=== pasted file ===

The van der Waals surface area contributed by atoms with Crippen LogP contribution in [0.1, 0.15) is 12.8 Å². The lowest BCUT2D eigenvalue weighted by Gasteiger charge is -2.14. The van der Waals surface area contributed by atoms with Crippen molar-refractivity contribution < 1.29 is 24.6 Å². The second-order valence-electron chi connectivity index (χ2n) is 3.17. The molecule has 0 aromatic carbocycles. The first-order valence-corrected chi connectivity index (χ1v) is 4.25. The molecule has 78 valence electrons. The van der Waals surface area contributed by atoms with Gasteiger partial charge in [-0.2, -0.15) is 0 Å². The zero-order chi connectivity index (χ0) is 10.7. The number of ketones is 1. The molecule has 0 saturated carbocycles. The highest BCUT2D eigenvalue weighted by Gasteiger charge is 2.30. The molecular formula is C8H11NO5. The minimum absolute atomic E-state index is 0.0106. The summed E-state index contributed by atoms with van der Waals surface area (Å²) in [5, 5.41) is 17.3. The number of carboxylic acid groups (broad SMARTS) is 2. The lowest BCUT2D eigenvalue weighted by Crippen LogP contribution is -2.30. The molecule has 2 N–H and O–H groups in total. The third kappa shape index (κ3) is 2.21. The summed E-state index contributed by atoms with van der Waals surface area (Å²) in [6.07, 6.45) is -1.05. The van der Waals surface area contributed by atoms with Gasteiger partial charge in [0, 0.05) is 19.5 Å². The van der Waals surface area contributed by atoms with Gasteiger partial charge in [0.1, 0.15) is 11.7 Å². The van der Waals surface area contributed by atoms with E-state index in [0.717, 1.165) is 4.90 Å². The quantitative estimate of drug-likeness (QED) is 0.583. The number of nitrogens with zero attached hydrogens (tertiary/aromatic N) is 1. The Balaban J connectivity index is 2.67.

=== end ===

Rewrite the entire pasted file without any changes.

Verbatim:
The van der Waals surface area contributed by atoms with Crippen LogP contribution in [0.1, 0.15) is 12.8 Å². The lowest BCUT2D eigenvalue weighted by Gasteiger charge is -2.14. The van der Waals surface area contributed by atoms with Crippen molar-refractivity contribution < 1.29 is 24.6 Å². The second-order valence-electron chi connectivity index (χ2n) is 3.17. The molecule has 0 aromatic carbocycles. The first-order valence-corrected chi connectivity index (χ1v) is 4.25. The molecule has 78 valence electrons. The van der Waals surface area contributed by atoms with Gasteiger partial charge in [-0.2, -0.15) is 0 Å². The zero-order chi connectivity index (χ0) is 10.7. The number of ketones is 1. The molecule has 0 saturated carbocycles. The highest BCUT2D eigenvalue weighted by Gasteiger charge is 2.30. The molecular formula is C8H11NO5. The minimum absolute atomic E-state index is 0.0106. The summed E-state index contributed by atoms with van der Waals surface area (Å²) in [5, 5.41) is 17.3. The number of carboxylic acid groups (broad SMARTS) is 2. The lowest BCUT2D eigenvalue weighted by Crippen LogP contribution is -2.30. The molecule has 2 N–H and O–H groups in total. The third kappa shape index (κ3) is 2.21. The summed E-state index contributed by atoms with van der Waals surface area (Å²) in [6.07, 6.45) is -1.05. The van der Waals surface area contributed by atoms with Gasteiger partial charge in [0, 0.05) is 19.5 Å². The van der Waals surface area contributed by atoms with Gasteiger partial charge in [0.1, 0.15) is 11.7 Å². The van der Waals surface area contributed by atoms with E-state index in [0.717, 1.165) is 4.90 Å². The quantitative estimate of drug-likeness (QED) is 0.583. The number of nitrogens with zero attached hydrogens (tertiary/aromatic N) is 1. The Balaban J connectivity index is 2.67.